Russia’s aggressive moves against Ukraine began in late 2013, when the Ukrainian president allied with Mr. Putin, Viktor F. Yanukovych, pulled back from joining the European Union and was met with mass protests in Kyiv that drove him from power. Mr. Putin reacted in 2014 by launching massive cyberattacks, sending unmarked troops into the Crimea region of Ukraine, annexing Crimea and fomenting a civil war in Russian-speaking areas of eastern Ukraine that has cost over 14,000 lives. Western nations responded with pinprick economic sanctions, and Germany and France then negotiated the Minsk Protocol, which effectively agreed to Russian control of Crimea and half of the Donetsk and Luhansk provinces of Ukraine.

Now Mr. Putin wants even more: In addition to the territory he has already taken, he wants all of the Donetsk and Luhansk regions and a guarantee that NATO will never admit Ukraine to the alliance. During U.S. Secretary of State Anthony Blinken’s Jan. 21 meeting with the Russian foreign minister, Russia upped the ante even further, demanding that NATO withdraw all forces from Romania and Bulgaria, which are NATO members.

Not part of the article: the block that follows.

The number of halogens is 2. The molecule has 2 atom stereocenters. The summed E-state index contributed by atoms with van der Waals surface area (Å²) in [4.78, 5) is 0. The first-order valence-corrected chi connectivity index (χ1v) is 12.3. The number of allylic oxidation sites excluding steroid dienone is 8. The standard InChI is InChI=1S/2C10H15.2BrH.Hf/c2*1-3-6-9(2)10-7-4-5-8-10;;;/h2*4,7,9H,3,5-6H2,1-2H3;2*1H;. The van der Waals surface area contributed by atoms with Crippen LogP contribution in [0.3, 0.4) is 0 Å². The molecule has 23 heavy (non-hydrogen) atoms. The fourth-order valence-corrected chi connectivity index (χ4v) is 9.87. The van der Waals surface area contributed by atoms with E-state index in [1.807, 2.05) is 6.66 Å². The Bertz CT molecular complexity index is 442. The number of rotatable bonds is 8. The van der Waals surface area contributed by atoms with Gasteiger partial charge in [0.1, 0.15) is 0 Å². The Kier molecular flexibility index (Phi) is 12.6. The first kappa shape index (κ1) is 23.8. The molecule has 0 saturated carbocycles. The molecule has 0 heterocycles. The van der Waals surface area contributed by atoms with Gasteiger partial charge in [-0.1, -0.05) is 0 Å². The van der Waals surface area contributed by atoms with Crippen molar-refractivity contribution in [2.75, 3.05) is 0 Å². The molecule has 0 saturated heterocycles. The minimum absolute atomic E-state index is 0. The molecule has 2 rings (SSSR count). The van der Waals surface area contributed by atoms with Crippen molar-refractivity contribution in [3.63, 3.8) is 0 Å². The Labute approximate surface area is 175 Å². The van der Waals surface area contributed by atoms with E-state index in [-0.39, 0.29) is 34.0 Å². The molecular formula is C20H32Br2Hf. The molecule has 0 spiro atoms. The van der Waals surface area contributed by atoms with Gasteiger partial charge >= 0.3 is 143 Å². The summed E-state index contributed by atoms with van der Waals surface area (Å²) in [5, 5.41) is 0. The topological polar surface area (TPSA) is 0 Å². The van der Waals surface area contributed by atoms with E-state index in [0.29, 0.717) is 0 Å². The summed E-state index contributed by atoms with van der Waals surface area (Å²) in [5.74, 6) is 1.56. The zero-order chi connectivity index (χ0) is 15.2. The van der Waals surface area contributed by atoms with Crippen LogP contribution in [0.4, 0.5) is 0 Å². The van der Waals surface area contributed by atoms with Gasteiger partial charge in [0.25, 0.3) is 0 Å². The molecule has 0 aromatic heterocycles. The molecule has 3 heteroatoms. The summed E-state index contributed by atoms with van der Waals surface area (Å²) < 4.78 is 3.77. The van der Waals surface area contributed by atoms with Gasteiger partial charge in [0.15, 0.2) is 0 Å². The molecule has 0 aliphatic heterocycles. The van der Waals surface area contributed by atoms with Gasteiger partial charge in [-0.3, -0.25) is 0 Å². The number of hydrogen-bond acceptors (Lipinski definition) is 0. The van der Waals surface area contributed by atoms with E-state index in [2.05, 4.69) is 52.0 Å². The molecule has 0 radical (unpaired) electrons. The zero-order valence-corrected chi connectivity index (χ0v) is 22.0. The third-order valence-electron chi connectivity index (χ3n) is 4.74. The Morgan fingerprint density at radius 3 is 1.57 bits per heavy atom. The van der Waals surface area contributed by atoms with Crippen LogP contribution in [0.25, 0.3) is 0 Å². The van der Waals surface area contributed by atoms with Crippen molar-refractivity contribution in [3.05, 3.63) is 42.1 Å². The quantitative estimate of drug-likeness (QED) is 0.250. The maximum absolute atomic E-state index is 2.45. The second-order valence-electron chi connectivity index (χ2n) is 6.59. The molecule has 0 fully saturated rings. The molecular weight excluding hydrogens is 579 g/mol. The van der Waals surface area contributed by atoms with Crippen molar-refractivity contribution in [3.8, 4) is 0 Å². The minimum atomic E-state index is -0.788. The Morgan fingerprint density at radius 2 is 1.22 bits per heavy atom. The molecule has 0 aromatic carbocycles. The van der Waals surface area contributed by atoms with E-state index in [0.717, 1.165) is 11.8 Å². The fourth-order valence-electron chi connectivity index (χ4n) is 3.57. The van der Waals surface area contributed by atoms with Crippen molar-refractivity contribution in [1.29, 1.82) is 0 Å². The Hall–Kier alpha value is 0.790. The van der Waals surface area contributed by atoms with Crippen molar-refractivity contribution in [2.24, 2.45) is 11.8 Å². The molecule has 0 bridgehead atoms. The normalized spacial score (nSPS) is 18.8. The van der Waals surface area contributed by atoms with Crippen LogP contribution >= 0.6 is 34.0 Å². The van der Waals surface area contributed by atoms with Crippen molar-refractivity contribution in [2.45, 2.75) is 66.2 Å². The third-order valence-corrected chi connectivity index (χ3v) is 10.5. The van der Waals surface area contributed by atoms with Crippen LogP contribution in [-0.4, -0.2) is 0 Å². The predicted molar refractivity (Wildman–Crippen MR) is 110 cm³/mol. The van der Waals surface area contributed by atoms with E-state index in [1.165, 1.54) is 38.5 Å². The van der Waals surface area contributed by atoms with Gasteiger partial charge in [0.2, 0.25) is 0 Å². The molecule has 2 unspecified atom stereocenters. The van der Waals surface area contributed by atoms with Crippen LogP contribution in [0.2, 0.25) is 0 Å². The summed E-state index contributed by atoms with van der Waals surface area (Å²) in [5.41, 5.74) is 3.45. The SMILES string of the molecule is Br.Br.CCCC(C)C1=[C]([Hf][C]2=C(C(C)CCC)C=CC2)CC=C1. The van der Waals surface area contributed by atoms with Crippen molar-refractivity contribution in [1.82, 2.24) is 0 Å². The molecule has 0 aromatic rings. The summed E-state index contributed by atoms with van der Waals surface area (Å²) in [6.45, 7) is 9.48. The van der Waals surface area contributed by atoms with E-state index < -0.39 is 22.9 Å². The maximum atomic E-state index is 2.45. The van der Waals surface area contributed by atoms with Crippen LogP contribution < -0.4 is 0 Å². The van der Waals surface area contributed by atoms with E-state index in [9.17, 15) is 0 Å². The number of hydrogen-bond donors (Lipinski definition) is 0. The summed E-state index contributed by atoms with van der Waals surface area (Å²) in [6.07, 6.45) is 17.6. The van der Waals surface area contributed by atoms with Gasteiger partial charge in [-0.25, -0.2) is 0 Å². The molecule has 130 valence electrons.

[Related: As a Russian invasion of Ukraine looms, Pope Francis calls for a world day of prayer]

These ultimatums violate just war theory. Rooted in Catholic natural law, just war theory forms the basis of key treaties, including the main documents of international humanitarian law. Six principles are especially relevant in explaining why Russia’s actions toward Ukraine are unjust, and why NATO’s insistence on protecting Ukraine is legitimate according to the same theory.

First, just war theory encourages legitimate governments to form alliances for mutual defense against unjust aggression, and NATO is such an alliance. Note that Russia’s stated goal is to prevent Ukraine from building its strength through alliances. Unlike preventing an imminent attack by another nation, this is never a just goal in war. Mr. Putin’s attempts to stop Ukraine from joining the European Union or NATO are also violations of international law and the United Nations Charter.